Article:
Five Tips for Meeting with your Members of Congress
By David T. Applegate, Research and Policy Assistant, National Initiatives on Poverty & Economic Opportunity
Congress’ summer recess is just around the corner. That means that throughout August, United States Senators and Representatives will be traveling throughout their home states and districts talking with their constituents. Face-to-face meetings with Members of Congress are crucial to advancing policies that support the needs of people in their districts experiencing chronic unemployment and poverty. Meeting with an elected official at his or her local office or inviting them to visit your program site is a great way to develop an ongoing relationship with your Member of Congress. Here, we give some tips for conducting meetings and site visits with elected officials and show how program providers can take advantage of these opportunities to advocate on behalf of their participants.
Schedule a meeting. You can find your local Representative or Senator’s contact information on the House of Representatives and U.S. Senate websites. When you call the district office you should ask for the contact information of the staff person responsible for the issue area you would like to discuss and then follow-up with a meeting request to that staff person via e-mail. Whether requesting a meeting at the Member of Congress’ office or extending an invitation to your program site, clarity is important! Be sure you are clear about what you would like to discuss or, in the case of a site-visit, what you would like your Member of Congress to do. Also, remember that Members of Congress and their staff are busy and receive lots of meeting requests, so be persistent. If you don’t hear back from the staff person or scheduler, then check back about the status of your request and then follow up to confirm once a meeting date has been set.
Be prepared. Prior to the meeting be sure to do all of the necessary preparation to assure your time with the elected official is a success. Think about the agenda, messaging, who will be invited (i.e. board members, other elected officials, program participants, staff), who will speak, and the policy areas you would like to focus on during your meeting. Be sure to research the position of your Member on the issues you are concerned about prior to your time with them. Of those who attend the meeting or visit, think about who would be best to share their individual stories – the program participants directly benefiting from your organization’s work are likely your program’s best advocates. And of course, be ready to answer questions and have materials ready that showcase your organization’s work and success – such as news articles, a summary of your annual report, or fact sheets about your organization’s impact on the community.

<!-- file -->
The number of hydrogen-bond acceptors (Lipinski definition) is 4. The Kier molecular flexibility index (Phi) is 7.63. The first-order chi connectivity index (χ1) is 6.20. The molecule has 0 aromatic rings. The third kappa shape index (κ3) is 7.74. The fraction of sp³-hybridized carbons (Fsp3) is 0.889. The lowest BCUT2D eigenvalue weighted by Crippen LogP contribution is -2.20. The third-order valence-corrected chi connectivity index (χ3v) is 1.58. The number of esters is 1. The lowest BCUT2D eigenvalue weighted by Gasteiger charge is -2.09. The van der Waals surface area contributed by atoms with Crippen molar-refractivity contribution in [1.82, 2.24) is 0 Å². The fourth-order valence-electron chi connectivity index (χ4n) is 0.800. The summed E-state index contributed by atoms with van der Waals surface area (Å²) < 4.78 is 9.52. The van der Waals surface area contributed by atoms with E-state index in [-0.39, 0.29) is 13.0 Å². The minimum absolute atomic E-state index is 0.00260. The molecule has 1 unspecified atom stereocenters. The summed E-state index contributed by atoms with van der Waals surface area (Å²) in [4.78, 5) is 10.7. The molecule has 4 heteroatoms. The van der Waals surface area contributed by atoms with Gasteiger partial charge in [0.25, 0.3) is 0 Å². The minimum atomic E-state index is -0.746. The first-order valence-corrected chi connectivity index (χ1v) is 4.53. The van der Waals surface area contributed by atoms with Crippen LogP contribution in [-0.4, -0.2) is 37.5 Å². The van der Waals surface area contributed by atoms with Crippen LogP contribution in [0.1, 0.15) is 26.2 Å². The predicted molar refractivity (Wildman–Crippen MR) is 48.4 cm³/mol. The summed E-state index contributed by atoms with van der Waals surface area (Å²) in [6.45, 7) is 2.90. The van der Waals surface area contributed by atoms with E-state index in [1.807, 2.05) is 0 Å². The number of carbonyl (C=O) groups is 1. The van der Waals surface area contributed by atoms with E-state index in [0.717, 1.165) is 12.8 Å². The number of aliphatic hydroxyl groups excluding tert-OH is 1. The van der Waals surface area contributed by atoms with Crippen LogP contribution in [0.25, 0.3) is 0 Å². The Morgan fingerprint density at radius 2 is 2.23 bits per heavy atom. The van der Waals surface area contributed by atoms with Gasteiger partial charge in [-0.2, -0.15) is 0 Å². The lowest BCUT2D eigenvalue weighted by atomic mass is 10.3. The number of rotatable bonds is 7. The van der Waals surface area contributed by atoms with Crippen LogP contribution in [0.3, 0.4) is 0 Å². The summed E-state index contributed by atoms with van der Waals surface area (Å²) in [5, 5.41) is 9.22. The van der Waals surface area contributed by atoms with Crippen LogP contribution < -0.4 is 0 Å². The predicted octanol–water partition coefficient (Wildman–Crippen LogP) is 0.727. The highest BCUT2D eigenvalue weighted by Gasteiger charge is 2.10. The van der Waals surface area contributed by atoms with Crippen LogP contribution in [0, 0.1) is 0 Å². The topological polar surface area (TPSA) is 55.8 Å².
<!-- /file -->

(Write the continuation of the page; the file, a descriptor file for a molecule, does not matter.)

Be concise and to the point during the meeting. You might not have a lot of time with the member – particularly if you are meeting at the elected official’s office – so be as concise as possible in stating the issue and prioritize sharing stories that most demonstrate the importance of your organization’s work in the lives of your program participants and in the community. Be sure to be clear about what you would like them to do and ask questions about where the member stands on the issues you are bringing to their attention.
But don’t be afraid to show off! This is your program’s opportunity to be a cheerleader for the services your program provides and those who benefit. Share success stories and take lots of pictures with your Member of Congress and attendees. If you have the permission of the elected official, share pictures of the visit with local media sources as this can be great publicity for both your program and the Member of Congress.
Finally, follow up – and follow up again! Always send a letter to the Member of Congress thanking them for their time and any action they agreed to take. Be sure to emphasize how their action and support will affect your program and community. By checking in periodically with the staff people you met and making a continual effort to maintain and build your relationship with them, you can become a trusted resource for your Member of Congress in the future and continue to advocate for the policies that benefit your program participants and broader community.